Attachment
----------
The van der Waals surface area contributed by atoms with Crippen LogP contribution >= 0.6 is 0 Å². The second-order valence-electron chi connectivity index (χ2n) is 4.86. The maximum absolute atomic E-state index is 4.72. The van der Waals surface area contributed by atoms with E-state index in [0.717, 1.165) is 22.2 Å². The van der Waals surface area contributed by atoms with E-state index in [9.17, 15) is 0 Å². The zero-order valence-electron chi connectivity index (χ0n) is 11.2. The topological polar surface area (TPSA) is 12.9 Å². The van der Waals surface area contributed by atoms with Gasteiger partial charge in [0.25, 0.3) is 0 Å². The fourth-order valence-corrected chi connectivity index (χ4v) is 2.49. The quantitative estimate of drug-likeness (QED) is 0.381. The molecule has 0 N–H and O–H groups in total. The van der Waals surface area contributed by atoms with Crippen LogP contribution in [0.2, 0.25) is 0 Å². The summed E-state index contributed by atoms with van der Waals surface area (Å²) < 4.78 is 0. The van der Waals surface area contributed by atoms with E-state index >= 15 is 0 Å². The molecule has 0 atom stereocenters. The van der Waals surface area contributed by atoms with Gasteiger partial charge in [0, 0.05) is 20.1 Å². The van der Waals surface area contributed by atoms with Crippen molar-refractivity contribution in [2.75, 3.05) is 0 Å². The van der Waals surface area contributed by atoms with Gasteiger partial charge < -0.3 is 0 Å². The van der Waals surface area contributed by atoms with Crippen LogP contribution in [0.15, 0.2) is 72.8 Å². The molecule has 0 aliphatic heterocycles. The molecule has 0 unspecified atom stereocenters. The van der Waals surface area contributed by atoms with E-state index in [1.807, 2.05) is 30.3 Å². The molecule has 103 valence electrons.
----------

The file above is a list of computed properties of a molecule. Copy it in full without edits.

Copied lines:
The van der Waals surface area contributed by atoms with Crippen LogP contribution >= 0.6 is 0 Å². The second-order valence-electron chi connectivity index (χ2n) is 4.86. The maximum absolute atomic E-state index is 4.72. The van der Waals surface area contributed by atoms with E-state index in [0.717, 1.165) is 22.2 Å². The van der Waals surface area contributed by atoms with E-state index in [9.17, 15) is 0 Å². The zero-order valence-electron chi connectivity index (χ0n) is 11.2. The topological polar surface area (TPSA) is 12.9 Å². The van der Waals surface area contributed by atoms with Gasteiger partial charge in [0.25, 0.3) is 0 Å². The fourth-order valence-corrected chi connectivity index (χ4v) is 2.49. The quantitative estimate of drug-likeness (QED) is 0.381. The molecule has 0 N–H and O–H groups in total. The van der Waals surface area contributed by atoms with Crippen LogP contribution in [0.2, 0.25) is 0 Å². The summed E-state index contributed by atoms with van der Waals surface area (Å²) < 4.78 is 0. The van der Waals surface area contributed by atoms with E-state index >= 15 is 0 Å². The molecule has 0 atom stereocenters. The van der Waals surface area contributed by atoms with Gasteiger partial charge in [0, 0.05) is 20.1 Å². The van der Waals surface area contributed by atoms with Crippen molar-refractivity contribution in [2.75, 3.05) is 0 Å². The van der Waals surface area contributed by atoms with Gasteiger partial charge < -0.3 is 0 Å². The van der Waals surface area contributed by atoms with Crippen LogP contribution in [0.15, 0.2) is 72.8 Å². The molecule has 0 aliphatic heterocycles. The molecule has 0 unspecified atom stereocenters. The van der Waals surface area contributed by atoms with E-state index in [1.807, 2.05) is 30.3 Å². The molecule has 103 valence electrons.